It is said that in colonial times when the Spanish started to bring farm animals, the goats’ population was growing exponentially with almost no control.
The problem was that the Spanish would give them to the local population with the purpose to get rid of what they considered useless nasty animals.
However, they were starting to eat all the grass and local cultivation leaving nothing to the people.
That’s why they decided to start eating goats to survive. And that’s how the birria was born.
Asado de Boda (wedding roast)
This is a dish from the Mexican revolution times. It has a thick broth (not as thick as mole) and it is also made with several spices and chocolate.
The sweetness of the plate is very minimal. In the state of Zacatecas, the dish is served a lot in celebrations and engagements as an offering from the groom’s family to the bride’s.
The marlin fish is eaten mostly in South Baja California, and, there is no one dish in particular but many ways to prepare it.
Marling is so popular in that region because over there fishing has become a very popular sport and therefore the abundance of this kind of fish made it become also part of the gastronomy.
The people there eat it mainly smoked and in tacos with melted cheese, but, they also make “chiles rellenos con marlin” (stuffed chiles), empanadas, in ceviche for tostadas, and more.
Carne a la Tampiqueña
This dish belongs to Tampico, San Luis Potosí and Mexico City. Why? Because it was created more than 80 years ago by a man that was born in San Luis Potosí and moved to Tampico at a very young age to work at restaurants.
In Tampico he started his career in the kitchen, before moving to Mexico City where he finally opened his own restaurant.
There he used to remain open 24 hours and was serving this dish in honor of La Huasteca, a very beautiful region of the center – northeast part of Mexico.
The dish consists of a long stripe of grilled beef steak served along with green enchiladas, “rajas Verdes” (green pepper and onion served also in chopped stripes), guacamole, and refried beans.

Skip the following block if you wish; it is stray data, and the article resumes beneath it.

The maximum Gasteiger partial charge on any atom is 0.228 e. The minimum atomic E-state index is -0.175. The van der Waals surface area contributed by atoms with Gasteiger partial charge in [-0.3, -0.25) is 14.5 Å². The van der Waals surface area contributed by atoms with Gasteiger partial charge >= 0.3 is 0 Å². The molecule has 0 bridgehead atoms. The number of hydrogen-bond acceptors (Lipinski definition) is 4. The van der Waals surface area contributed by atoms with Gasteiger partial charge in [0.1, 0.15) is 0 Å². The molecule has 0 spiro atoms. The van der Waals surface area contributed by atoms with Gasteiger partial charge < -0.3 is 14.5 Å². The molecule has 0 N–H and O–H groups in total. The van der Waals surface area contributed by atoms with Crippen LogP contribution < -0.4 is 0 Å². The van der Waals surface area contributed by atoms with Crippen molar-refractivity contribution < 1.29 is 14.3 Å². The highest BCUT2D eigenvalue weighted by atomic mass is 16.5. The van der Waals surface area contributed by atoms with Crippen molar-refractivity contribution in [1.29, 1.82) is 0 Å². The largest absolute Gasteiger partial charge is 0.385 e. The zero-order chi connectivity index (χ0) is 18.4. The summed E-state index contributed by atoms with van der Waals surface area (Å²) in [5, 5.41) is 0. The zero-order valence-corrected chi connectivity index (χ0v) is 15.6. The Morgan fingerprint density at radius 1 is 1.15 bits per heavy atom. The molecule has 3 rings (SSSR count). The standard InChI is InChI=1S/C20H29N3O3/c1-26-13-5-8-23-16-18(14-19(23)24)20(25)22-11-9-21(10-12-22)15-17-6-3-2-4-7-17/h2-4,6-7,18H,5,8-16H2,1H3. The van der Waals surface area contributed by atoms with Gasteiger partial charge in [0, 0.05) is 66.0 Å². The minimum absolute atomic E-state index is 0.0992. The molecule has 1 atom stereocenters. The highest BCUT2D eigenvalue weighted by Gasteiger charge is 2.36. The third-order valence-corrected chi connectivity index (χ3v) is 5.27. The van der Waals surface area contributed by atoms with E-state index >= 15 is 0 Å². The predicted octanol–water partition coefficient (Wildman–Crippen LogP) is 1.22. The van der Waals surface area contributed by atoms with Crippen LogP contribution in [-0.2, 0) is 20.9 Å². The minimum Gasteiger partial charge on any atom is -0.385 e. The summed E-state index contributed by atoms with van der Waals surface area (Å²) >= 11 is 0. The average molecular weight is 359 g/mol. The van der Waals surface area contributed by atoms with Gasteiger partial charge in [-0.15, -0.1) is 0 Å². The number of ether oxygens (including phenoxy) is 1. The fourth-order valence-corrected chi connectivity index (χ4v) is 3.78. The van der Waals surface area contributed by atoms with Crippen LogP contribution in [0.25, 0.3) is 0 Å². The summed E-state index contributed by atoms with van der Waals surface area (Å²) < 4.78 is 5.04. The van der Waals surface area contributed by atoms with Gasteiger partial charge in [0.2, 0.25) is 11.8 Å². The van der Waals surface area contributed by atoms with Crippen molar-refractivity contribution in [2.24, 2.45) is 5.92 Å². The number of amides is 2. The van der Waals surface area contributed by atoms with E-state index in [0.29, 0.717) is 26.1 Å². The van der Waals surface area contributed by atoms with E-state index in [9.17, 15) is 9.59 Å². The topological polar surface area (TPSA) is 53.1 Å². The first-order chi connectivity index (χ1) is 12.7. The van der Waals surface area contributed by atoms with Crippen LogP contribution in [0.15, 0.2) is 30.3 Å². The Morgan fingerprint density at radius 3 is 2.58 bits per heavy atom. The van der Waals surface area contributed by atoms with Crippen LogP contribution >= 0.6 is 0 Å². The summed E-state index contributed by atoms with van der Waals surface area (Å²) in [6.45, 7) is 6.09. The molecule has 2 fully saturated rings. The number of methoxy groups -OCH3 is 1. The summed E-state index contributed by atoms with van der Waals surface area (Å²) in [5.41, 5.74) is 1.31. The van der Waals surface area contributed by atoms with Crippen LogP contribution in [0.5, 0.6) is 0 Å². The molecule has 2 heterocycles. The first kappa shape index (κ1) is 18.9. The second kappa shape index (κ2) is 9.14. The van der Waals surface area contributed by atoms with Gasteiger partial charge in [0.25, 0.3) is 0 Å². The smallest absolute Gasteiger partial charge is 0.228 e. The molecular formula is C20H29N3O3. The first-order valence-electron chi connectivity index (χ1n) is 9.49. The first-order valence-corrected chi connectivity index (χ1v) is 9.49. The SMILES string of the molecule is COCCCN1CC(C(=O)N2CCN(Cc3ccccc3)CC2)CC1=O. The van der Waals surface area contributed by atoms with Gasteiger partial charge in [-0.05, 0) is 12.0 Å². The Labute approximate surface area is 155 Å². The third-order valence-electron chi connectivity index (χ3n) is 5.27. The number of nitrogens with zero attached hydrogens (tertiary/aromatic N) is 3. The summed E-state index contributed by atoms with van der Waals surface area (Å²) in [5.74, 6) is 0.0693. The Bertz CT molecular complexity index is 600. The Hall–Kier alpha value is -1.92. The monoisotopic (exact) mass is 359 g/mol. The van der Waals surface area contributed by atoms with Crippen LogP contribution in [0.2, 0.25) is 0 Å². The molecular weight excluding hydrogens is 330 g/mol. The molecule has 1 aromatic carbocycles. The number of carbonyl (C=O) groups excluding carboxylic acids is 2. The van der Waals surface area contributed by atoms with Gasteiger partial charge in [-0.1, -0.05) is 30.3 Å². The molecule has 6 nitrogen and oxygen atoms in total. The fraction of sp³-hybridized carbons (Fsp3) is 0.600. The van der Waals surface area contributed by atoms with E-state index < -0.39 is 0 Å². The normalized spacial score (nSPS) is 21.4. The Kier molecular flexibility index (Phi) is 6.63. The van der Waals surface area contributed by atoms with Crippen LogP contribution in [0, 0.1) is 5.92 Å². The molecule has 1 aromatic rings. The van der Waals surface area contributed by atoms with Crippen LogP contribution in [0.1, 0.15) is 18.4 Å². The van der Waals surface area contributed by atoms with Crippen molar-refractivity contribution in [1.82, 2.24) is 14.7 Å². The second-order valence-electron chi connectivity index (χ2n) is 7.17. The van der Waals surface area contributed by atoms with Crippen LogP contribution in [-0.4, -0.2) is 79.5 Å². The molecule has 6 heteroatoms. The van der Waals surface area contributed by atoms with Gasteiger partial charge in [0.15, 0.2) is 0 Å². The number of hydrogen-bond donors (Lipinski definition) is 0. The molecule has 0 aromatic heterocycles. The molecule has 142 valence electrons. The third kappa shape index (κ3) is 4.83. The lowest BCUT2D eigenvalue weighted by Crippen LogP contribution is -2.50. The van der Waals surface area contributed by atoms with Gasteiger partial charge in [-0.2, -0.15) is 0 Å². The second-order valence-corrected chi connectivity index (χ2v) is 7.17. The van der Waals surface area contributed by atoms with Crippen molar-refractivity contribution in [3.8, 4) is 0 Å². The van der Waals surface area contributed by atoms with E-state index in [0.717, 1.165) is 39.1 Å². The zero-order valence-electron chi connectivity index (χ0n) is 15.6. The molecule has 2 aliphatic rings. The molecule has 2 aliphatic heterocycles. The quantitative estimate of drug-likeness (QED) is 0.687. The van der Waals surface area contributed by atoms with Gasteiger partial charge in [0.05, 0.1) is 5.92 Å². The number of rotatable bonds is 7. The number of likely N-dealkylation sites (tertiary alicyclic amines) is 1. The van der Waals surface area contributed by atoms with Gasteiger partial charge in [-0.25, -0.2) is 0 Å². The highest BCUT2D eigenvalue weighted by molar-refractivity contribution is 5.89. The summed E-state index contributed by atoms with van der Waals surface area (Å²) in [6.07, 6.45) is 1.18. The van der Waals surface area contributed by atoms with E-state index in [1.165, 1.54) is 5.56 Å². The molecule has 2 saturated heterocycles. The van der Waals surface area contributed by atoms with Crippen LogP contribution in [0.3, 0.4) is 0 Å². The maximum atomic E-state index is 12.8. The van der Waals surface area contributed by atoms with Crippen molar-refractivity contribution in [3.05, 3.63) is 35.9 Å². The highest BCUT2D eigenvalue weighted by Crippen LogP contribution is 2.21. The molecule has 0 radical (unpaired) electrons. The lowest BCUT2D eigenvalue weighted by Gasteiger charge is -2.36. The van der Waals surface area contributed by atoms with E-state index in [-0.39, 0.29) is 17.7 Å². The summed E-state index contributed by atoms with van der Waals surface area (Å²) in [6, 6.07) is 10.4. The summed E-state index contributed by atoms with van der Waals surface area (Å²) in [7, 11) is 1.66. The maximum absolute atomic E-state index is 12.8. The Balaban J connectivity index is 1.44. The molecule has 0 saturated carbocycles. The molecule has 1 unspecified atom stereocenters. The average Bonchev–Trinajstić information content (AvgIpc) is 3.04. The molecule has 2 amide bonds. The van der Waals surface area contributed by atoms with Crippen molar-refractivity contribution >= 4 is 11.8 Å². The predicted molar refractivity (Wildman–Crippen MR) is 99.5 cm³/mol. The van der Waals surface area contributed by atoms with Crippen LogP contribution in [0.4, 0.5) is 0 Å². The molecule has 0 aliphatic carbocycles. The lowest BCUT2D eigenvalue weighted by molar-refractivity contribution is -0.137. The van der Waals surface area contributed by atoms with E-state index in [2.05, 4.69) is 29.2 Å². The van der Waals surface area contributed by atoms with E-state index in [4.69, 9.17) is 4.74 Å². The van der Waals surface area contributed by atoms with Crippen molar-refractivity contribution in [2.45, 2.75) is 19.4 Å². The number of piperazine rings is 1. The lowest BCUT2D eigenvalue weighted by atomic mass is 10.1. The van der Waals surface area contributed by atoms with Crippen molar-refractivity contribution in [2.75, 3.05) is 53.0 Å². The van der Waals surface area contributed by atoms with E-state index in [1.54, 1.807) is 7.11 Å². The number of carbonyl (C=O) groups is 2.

Mexican people eat this at any given time at a Mexican food restaurant or diner. Mostly for lunch or dinner time.
I wanted to leave the last space to the “antojitos”, a word that can be translated into snacks (literally means little cravings), but, they are a full meal for many Mexicans. Los antojitos have a common trait and that is that they are made with carbs, either tortilla or bread.
Some of the names of the antojitos are
- tortas – type of sandwich with bun bread
- cemitas typical sandwich from Puebla
- tamales DF style which are corn “bread” cooked with steam
- tamales from Oaxaca – wrapped in banana tree leaf
- pastes – a type of empanada from Hidalgo
- panuchos and salbutes from Yucatan – fried corn tortilla with meat or egg, beans and more
- pambazos – a “pickled” or “seasoned” bread to make a type of sandwich with meat and potatoes from Veracruz
- sopes – grilled corn tortilla with beans and meat or veggies toppings
- huaraches -bigger than the sopes but same idea)
- chalupas, tlacoyos, memelas, quesadillas, gorditas and so much more.
These antojitos are eaten at any given time during the day. They are very common to be had as part of your holiday, because, there is always a traditional one wherever you go.
They are part of the Cenadurias (dinner-only restaurants), of any Mexican restaurant as an appetizer, and, they are also part of the street food.
It is very important to know that there is no doubt that Mexican antojitos are part of the most popular Mexican food and they are also part of the very interesting facts about Mexican culture.
The antojitos are of pre-Hispanic heritage mainly because they are made with corn (at least the majority of them).
Traditional Mexican breakfast
We have many different types of popular Mexican breakfast dishes, and many of them are part of the main dishes of the states, but, I will mention 2 that did not appear on the list above.
First we have, Los chilaquiles. Chilaquiles are basically fried crispy corn tortillas cut in triangles, and, they are smeared or soaked in red or green sauce. We can eat them on their own or with protein: beef, egg or chicken.